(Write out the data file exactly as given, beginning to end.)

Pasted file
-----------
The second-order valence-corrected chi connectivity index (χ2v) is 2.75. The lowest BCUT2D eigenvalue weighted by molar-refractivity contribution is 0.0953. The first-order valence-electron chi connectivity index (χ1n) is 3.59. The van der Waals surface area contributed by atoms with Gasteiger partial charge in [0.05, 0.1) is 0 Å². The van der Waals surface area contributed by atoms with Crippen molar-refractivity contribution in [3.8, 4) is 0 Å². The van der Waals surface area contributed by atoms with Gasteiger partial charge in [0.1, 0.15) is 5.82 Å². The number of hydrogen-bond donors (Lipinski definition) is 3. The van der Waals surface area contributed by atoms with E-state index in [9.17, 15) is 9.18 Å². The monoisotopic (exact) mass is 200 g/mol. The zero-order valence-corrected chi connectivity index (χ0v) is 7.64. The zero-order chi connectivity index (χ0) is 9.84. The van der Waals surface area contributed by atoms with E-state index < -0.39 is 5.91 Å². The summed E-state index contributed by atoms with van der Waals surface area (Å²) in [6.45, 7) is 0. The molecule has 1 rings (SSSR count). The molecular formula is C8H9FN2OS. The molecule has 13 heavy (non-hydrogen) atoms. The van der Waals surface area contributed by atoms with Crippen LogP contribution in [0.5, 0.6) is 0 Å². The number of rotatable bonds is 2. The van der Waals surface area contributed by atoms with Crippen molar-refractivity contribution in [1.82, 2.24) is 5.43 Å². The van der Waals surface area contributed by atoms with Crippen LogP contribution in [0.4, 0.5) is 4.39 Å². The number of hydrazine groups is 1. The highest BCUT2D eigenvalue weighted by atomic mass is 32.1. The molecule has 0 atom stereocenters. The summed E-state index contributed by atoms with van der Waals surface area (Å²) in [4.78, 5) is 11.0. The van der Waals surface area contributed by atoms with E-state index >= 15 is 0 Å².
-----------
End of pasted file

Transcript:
The second-order valence-corrected chi connectivity index (χ2v) is 2.75. The lowest BCUT2D eigenvalue weighted by molar-refractivity contribution is 0.0953. The first-order valence-electron chi connectivity index (χ1n) is 3.59. The van der Waals surface area contributed by atoms with Gasteiger partial charge in [0.05, 0.1) is 0 Å². The van der Waals surface area contributed by atoms with Crippen molar-refractivity contribution in [3.8, 4) is 0 Å². The van der Waals surface area contributed by atoms with Gasteiger partial charge in [0.1, 0.15) is 5.82 Å². The number of hydrogen-bond donors (Lipinski definition) is 3. The van der Waals surface area contributed by atoms with E-state index in [9.17, 15) is 9.18 Å². The monoisotopic (exact) mass is 200 g/mol. The zero-order valence-corrected chi connectivity index (χ0v) is 7.64. The zero-order chi connectivity index (χ0) is 9.84. The van der Waals surface area contributed by atoms with E-state index < -0.39 is 5.91 Å². The summed E-state index contributed by atoms with van der Waals surface area (Å²) in [6.45, 7) is 0. The molecule has 1 rings (SSSR count). The molecular formula is C8H9FN2OS. The molecule has 13 heavy (non-hydrogen) atoms. The van der Waals surface area contributed by atoms with Crippen LogP contribution in [0.5, 0.6) is 0 Å². The number of rotatable bonds is 2. The van der Waals surface area contributed by atoms with Crippen molar-refractivity contribution in [1.82, 2.24) is 5.43 Å². The van der Waals surface area contributed by atoms with Crippen LogP contribution in [0.4, 0.5) is 4.39 Å². The number of hydrazine groups is 1. The highest BCUT2D eigenvalue weighted by atomic mass is 32.1. The molecule has 0 atom stereocenters. The summed E-state index contributed by atoms with van der Waals surface area (Å²) in [4.78, 5) is 11.0. The van der Waals surface area contributed by atoms with E-state index >= 15 is 0 Å².